Sunday, February 8, 2015

The Courage It Takes

I've been home for a few months now and I finally have the words I want to say about my decision to quit.

Everyone said I was courageous when I left. But to me, going wasn't the hard part. I knew I was always going to join the Peace Corps, I did everything throughout my life to get me there. I know it takes guts to drop everything and move to a developing country where you know no one, barely know the language, and have no idea what the culture will be like. That didn't scare me for a second though, what really took courage and guts for me was making the last call.

People really underestimate how terrifying and hard the decision can be to go back on everything you thought you hoped for. I don't plan. I don't know where I'll be next week, or next month, or next year. But I had this one to Peace Corps to a government job. Do you know how much fear and upset it can cause to suddenly not have that plan? To come home without a job, without an idea of what you want you do to or where you want be? The courage it takes to finally speak up after 7 months and say "no more" or to admit that the one dream I had turned into a huge disappointment and admit that I felt betrayed and abandoned by the people who were supposed to have my back.

The final call I made was beyond tearful. It's not that I wanted to leave, it's that I lost myself. I saw myself becoming so bitter, distrustful, paranoid, and hopeless. It takes courage to say "no matter what anyone says I can't do this to myself anymore." And I was nervous, I felt like I was letting myself and my family down. I felt like I was becoming the disappointment instead of someone people were proud of.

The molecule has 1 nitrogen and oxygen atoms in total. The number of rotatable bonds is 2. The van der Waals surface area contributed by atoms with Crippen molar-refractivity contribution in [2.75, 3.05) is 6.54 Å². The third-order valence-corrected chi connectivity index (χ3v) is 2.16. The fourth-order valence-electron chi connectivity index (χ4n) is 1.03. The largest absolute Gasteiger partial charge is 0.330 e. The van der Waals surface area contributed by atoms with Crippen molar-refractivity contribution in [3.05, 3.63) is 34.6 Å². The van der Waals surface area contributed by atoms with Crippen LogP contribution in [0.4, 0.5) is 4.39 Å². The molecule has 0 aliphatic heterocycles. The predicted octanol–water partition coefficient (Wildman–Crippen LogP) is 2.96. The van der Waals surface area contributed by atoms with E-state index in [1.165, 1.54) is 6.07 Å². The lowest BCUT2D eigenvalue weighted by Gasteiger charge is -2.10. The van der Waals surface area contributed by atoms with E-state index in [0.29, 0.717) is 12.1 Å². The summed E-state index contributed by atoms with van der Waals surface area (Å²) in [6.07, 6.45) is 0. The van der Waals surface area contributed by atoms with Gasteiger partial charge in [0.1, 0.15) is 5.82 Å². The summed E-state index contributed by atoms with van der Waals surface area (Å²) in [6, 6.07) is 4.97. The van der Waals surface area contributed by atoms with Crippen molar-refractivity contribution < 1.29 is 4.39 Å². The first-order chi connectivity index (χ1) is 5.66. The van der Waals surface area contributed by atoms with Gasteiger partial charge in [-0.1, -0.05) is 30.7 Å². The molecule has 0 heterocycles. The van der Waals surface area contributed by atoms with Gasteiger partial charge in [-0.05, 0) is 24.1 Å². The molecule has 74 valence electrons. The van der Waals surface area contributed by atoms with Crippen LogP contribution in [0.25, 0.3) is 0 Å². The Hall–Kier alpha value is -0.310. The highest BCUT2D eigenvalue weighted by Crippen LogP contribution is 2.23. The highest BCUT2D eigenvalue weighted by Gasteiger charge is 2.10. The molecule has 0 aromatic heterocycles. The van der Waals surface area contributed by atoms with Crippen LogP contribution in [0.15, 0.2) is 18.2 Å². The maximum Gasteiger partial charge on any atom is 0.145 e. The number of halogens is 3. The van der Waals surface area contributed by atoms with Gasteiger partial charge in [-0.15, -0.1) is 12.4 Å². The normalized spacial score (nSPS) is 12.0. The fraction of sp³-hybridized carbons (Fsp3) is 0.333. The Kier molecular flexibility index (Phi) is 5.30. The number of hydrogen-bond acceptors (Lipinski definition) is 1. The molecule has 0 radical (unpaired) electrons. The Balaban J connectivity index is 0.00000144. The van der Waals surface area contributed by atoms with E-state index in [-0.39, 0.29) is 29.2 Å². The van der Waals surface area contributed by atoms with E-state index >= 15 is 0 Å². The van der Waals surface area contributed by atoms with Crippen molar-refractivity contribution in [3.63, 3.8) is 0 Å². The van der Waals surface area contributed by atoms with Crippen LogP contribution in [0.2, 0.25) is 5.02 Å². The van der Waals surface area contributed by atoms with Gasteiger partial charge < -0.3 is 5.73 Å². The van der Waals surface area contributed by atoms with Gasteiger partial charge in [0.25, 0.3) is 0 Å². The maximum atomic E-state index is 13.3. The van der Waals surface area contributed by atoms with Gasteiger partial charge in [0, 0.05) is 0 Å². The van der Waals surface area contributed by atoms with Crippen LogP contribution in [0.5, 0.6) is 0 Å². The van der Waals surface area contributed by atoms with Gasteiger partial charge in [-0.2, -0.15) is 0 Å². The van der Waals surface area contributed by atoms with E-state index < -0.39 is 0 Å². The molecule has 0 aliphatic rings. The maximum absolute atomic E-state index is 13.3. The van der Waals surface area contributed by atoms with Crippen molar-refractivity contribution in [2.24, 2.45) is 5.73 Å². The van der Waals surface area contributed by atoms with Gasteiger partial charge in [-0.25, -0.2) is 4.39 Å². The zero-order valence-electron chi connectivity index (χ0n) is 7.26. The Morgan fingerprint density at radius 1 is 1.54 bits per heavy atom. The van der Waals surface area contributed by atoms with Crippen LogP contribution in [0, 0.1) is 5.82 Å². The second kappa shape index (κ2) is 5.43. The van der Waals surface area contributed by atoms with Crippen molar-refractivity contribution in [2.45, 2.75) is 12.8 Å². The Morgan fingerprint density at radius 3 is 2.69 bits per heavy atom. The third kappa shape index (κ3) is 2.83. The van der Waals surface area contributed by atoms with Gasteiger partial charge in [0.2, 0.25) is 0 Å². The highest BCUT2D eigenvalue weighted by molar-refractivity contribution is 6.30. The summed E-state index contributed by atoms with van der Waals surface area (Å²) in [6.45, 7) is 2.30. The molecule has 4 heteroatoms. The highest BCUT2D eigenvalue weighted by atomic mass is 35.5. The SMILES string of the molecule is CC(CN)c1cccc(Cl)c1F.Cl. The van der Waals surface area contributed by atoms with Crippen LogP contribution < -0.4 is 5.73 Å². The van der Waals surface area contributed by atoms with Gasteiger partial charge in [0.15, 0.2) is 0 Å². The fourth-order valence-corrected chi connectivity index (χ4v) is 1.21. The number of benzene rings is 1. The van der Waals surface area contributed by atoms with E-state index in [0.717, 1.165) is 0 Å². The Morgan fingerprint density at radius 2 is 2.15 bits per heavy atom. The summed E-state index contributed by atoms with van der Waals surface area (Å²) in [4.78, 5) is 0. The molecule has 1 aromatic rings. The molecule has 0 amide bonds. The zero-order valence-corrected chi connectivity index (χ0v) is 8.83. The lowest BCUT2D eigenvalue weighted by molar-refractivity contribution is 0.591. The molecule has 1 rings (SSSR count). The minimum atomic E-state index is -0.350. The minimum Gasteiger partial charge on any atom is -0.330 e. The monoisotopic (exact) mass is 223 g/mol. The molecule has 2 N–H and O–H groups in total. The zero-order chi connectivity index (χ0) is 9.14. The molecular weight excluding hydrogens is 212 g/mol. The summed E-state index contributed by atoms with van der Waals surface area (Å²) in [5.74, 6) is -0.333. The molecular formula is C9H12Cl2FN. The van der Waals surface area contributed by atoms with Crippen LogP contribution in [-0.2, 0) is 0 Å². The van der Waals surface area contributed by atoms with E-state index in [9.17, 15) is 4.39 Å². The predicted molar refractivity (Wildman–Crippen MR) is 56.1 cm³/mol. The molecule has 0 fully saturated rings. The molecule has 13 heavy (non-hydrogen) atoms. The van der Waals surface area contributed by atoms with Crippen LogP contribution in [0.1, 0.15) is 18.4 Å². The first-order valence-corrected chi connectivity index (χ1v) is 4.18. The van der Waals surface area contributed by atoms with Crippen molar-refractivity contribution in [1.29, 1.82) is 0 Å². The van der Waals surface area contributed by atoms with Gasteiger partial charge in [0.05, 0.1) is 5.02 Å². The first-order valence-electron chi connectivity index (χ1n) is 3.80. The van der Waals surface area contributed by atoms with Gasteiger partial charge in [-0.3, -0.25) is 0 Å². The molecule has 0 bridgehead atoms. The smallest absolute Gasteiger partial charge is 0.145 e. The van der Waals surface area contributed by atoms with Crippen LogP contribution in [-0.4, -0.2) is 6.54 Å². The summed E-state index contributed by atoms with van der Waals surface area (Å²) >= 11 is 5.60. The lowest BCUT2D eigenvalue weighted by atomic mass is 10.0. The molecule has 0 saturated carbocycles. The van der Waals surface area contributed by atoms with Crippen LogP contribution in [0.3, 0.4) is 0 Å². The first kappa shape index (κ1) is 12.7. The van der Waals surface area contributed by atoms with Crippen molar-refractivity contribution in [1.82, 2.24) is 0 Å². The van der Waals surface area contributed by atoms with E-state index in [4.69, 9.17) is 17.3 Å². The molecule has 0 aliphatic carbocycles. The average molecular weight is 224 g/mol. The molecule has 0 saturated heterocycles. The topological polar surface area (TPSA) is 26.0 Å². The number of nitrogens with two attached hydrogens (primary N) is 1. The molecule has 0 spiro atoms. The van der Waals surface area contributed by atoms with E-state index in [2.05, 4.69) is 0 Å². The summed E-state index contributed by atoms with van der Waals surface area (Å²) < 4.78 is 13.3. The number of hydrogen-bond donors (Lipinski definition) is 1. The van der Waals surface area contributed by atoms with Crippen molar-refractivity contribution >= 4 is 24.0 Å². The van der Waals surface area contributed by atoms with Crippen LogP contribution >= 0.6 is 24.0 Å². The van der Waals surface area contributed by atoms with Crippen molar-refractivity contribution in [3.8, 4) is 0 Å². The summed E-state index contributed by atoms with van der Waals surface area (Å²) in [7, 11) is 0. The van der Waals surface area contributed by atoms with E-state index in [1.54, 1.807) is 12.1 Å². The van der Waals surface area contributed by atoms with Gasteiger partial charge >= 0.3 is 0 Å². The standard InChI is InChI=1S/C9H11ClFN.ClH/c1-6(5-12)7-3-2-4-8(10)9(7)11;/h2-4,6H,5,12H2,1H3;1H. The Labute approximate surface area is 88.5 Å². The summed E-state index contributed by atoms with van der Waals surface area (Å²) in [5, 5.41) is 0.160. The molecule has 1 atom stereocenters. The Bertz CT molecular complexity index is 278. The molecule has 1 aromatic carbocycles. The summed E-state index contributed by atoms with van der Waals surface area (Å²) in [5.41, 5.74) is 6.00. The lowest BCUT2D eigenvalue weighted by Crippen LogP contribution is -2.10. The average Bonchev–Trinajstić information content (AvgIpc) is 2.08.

The past few months have been an emotional roller coaster and sometimes absolutely terrifying. I can't say I don't miss Africa, and that's why it took everything from me to decide to leave. I can't say I was happy to come home disappointed in myself and feeling like a disgrace. I can't say I was comforted by an unknown future. Everything about leaving my post in Mozambique was terrifying and to that wasn't helped by the fear of the stigma of a volunteer leaving early. We all have our own reasons for why we can't stay where we are. Like any other job, we all have our reasons for moving on.

It didn't take courage for me to go honestly, it took every ounce of courage I could muster to say goodbye to life I had made myself and get on that plane in Maputo and come back. I admire volunteers who have the strength to say "I can't take this anymore" and return rather than fight through the unhappiness they are facing.

All of that said. It feels great to slowly be returning to my old self. Since starting work at American Eagle again I have found myself becoming more outgoing again after 2 years of shying away from people and not trusting those around me. I'm laughing again like I barely did while I was overseas. I'm enjoying going out and doing things after so long of avoiding leaving my house. Because of all of that I can tell that it was worth all of the fear and pain involved in deciding to come home because I'm returning to Jessie.

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